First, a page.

Anne Boleyn lost her head.
Everyone knows that.
Little else is known about the infamously short-lived second wife of King Henry VIII. Largely because her husband all but erased her memory from the history books, scraping her name from all monuments, burning her pictures, making it a crime to speak her name aloud—all of which, of course, came after he had her head chopped off.
In Howard Brenton’s perceptive and audacious comedy-drama ‘Anne Boleyn’—running through May 7th at Marin Theatre Company in Mill Valley—the award-winning author indulges his own meticulously researched speculations about ‘Anne Boleyn’s’ life, resulting in an intelligent, funny, and probably not all that historically accurate collision of sex, politics and religion.
Directed with confidence and creativity by Jasson Minadakis, Brenton’s play fills in the missing bits of history with gutsy glee and a perceptive understanding of how politics and religion work.
It’s fun, too.In the opening scene, Anne Boleyn’s ghost appears, bloody but unbowed, clutching a bag we assume contains her severed head.
“You want to see it?” she asks the audience.
You bet we do.
What happens next, though, is a bit of a surprise, a good one, and it’s just the first of many in Brenton’s clever, intelligent tale of blood, sex, and faith, as Anne Boleyn returns from the dead to tell her side of the story.
Bouncing between the16th century court of King Henry VIII and that of the 17th Century King James I (both played brilliantly by Craig Marker), the play eventually suggests that the world might not have ended up with the King James Bible, had not a deeply religious Boleyn strategically employed her sexual charms to force a break between her king and the Catholic Pope.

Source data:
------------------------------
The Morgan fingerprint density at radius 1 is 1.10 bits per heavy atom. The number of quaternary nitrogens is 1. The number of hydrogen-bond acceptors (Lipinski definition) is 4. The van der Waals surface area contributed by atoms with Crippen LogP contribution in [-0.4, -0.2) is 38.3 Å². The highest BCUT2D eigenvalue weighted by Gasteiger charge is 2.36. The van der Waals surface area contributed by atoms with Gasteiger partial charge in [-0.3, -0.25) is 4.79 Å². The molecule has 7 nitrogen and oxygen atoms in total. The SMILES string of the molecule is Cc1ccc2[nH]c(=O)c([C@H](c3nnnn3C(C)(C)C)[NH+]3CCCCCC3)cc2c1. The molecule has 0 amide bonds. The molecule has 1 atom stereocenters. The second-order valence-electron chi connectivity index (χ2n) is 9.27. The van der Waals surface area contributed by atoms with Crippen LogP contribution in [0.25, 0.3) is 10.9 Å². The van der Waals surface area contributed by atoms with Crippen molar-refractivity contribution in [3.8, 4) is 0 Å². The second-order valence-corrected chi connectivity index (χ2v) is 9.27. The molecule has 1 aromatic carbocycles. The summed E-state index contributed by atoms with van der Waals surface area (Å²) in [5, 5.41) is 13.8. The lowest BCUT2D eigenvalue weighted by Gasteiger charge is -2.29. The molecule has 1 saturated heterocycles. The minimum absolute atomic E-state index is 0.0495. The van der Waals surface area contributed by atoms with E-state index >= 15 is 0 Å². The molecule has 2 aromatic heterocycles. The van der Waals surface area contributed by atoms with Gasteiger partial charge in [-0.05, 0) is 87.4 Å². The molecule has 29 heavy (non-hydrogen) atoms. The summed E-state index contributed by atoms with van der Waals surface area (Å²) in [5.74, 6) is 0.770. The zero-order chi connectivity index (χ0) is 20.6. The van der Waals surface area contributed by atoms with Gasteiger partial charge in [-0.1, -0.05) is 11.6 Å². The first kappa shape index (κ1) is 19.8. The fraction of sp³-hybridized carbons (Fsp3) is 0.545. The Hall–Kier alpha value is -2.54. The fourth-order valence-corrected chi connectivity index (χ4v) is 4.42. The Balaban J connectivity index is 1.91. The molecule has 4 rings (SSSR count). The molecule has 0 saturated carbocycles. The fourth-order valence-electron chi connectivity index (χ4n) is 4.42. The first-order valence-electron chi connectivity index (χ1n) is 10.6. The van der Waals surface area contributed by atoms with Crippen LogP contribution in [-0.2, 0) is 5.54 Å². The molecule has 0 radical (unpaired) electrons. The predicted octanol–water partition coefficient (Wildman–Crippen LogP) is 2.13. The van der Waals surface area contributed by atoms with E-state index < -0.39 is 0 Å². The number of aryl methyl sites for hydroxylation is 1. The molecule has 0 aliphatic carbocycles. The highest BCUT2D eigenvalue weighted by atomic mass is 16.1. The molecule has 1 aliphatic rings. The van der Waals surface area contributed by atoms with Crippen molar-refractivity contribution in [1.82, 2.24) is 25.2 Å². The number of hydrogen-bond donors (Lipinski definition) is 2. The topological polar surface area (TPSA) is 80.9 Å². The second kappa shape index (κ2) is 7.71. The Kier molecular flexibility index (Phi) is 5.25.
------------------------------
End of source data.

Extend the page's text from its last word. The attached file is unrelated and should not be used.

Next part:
Thus did one of history’s most notorious home-wreckers purposefully pave the way for the Protestant reformation—of which she was a kind to freelance secret agent—which was subsequently allowed to gain a foothold in a staunchly Catholic England.
Unable to provide a male heir to the King, Boleyn’s machinations eventually make enough enemies that, well, her head’s removed. Oops. But not before giving birth to Elizabeth, who will eventually succeed her father on the throne, and will eventually be succeeded herself by James of Scotland.
Did I mention there’s a lot of historical detail?
In the King James parts of the story, having discovered Boleyn’s secretly hidden and thoroughly forbidden Protestant Bible, King James hits on a way to unify his fractured kingdom, by commissioning a new translation of the word of God, a Bible that will ultimately bear his own name.
It’s a bit thick with information, yes, and there are a number of lengthy conversation about the meaning of variation scriptures, but Minadakis is masterful at keeping the story clipping along and not forgetting that, we the audience, want to see lots of sex and slinky stuff along with the bits about the Bible.
As Anne, Liz Sklar is magnificent, playing so many spot-on emotional notes you’d think she was auditioning for the symphony instead of giving the performance of her career. Aided by a jaw dropping set by Nina Ball and era-blurring fashions by Ashley Holvick, the large cast, able and energetic, swaps costumes and characters almost as frequently as Henry swapped wives.
‘Anne Boleyn’ runs Tuesday–Sunday through May 8 at Marin Theatre Company. Marintheater.org.
I’m David Templeton, Second Row Center, for KRCB.